Send to

Choose Destination
Am J Cardiol. 1992 Feb 15;69(5):433-9.

Role of water-soluble dietary fiber in the management of elevated plasma cholesterol in healthy subjects.

Author information

Stanford Center for Research in Disease Prevention, Stanford University School of Medicine, Palo Alto, California 94304.


Guidelines for the use of water-soluble dietary fibers (WSDF) in the dietary management of elevated plasma cholesterol are not well-established. Consequently, 4 studies were conducted to explore the plasma lipid-lowering effects of a variety of WSDF. Studies were randomized, double-blind, placebo-controlled trials involving healthy men and women (plasma cholesterol greater than 5.17 mmol/liter; greater than 200 mg/dl). Study duration ranged from 4 to 12 weeks. The WSDF acacia gum yields a low viscosity, palatable beverage when mixed in water. However, despite its WSDF classification, acacia gum consumed for 4 weeks as the sole WSDF source (15 g of WSDF/day) or primary source in a WSDF mixture (17.2 g of WSDF/day; 56% derived from acacia gum) did not produce a significant lipid-lowering effect versus placebo. When 15 g of WSDF/day consisting of psyllium hust, pectin, and guar and locust bean gums (medium viscosity) was consumed for 4 weeks, significant reductions in cholesterol resulted (total cholesterol 8.3%, low-density lipoprotein cholesterol 12.4%; p less than 0.001) that were comparable to changes achieved with 10 g of WSDF/day from high-viscosity guar gum. The magnitude of the lipid-lowering effect was related to intake of WSDF ranging from 5 to 15 g/day (low-density lipoprotein cholesterol +0.8% [placebo], -5.6% [5 g/day], -6.8% [10 g/day], -14.9% [15 g/day]; p less than 0.01 for trend). The effects of WSDF on plasma lipids were similar for men and women. A diet rich in selected WSDF may be a useful adjunct to the dietary management of elevated plasma cholesterol.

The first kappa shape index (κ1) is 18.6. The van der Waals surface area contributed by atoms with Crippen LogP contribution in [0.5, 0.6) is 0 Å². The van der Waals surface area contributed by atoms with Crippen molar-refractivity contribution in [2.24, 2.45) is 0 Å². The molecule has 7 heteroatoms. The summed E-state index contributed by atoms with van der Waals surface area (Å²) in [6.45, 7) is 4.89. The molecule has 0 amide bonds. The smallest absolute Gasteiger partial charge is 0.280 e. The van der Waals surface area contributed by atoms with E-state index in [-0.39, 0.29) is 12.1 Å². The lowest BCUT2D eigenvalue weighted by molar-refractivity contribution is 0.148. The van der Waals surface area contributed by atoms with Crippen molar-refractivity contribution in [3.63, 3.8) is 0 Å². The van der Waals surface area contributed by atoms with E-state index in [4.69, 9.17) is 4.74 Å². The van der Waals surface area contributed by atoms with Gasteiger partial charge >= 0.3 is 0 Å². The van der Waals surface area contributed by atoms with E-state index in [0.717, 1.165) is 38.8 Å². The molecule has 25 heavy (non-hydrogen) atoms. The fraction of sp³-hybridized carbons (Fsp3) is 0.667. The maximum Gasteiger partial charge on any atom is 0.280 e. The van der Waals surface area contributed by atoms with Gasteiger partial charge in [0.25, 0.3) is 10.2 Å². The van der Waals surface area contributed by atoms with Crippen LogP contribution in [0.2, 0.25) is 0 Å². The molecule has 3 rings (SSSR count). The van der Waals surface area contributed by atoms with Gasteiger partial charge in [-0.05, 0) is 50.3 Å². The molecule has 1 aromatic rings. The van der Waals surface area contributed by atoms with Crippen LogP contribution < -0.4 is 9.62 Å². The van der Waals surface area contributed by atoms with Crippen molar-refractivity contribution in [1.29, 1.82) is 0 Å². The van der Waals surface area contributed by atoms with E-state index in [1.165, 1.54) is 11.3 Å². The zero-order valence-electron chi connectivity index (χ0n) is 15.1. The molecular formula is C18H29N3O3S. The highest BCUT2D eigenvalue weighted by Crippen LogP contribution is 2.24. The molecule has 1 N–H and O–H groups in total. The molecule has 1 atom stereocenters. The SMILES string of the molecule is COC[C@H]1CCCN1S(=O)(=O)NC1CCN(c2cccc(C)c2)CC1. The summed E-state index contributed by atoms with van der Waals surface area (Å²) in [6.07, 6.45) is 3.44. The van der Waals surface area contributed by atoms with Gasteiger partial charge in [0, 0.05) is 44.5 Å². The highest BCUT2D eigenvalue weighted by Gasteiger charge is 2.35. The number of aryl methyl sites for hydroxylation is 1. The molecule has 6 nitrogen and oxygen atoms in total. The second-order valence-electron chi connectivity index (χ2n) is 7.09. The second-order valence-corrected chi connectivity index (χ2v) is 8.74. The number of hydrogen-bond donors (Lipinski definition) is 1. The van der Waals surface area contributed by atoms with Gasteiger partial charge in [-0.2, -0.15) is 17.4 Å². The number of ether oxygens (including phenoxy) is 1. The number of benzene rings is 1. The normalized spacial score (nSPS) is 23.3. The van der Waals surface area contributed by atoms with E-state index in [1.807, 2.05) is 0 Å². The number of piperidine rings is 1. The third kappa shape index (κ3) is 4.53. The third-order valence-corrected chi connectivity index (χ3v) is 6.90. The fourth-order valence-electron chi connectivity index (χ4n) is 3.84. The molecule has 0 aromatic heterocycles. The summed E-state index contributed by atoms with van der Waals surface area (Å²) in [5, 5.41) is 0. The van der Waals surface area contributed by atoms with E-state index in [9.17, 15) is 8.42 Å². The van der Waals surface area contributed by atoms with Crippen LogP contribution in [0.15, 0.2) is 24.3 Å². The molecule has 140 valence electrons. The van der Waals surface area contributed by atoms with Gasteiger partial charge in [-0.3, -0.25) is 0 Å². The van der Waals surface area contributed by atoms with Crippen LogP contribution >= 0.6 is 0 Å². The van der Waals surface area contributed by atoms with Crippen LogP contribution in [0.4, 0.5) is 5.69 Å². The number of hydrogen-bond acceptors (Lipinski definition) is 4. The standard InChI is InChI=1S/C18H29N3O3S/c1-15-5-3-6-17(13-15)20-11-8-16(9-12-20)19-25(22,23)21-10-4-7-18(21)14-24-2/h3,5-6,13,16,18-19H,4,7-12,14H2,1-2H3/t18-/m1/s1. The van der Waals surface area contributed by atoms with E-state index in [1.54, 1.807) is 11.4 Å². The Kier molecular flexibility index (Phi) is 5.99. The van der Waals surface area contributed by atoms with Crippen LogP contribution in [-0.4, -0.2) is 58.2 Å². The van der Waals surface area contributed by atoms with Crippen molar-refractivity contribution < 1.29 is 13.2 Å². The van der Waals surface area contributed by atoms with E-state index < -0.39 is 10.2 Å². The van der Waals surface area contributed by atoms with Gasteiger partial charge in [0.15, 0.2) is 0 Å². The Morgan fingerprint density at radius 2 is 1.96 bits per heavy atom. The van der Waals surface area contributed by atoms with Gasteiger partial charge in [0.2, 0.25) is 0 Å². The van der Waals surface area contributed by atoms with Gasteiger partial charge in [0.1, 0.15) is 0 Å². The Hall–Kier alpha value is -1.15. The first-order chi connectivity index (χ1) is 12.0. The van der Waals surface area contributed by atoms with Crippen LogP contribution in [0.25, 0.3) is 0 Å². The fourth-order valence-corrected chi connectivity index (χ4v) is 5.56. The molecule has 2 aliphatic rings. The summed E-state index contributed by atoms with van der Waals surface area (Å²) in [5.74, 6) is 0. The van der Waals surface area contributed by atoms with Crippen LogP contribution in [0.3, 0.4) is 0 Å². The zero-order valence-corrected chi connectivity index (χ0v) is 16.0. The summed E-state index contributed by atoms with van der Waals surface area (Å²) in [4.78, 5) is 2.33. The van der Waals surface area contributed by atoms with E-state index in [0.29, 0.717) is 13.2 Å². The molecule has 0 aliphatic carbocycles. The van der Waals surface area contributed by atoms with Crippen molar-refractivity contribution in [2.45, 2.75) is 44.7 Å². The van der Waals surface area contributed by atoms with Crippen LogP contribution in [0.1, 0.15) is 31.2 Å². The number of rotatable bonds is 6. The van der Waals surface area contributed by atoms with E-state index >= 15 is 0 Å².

[Indexed for MEDLINE]

Supplemental Content

Full text links

Icon for Elsevier Science
Loading ...
Support Center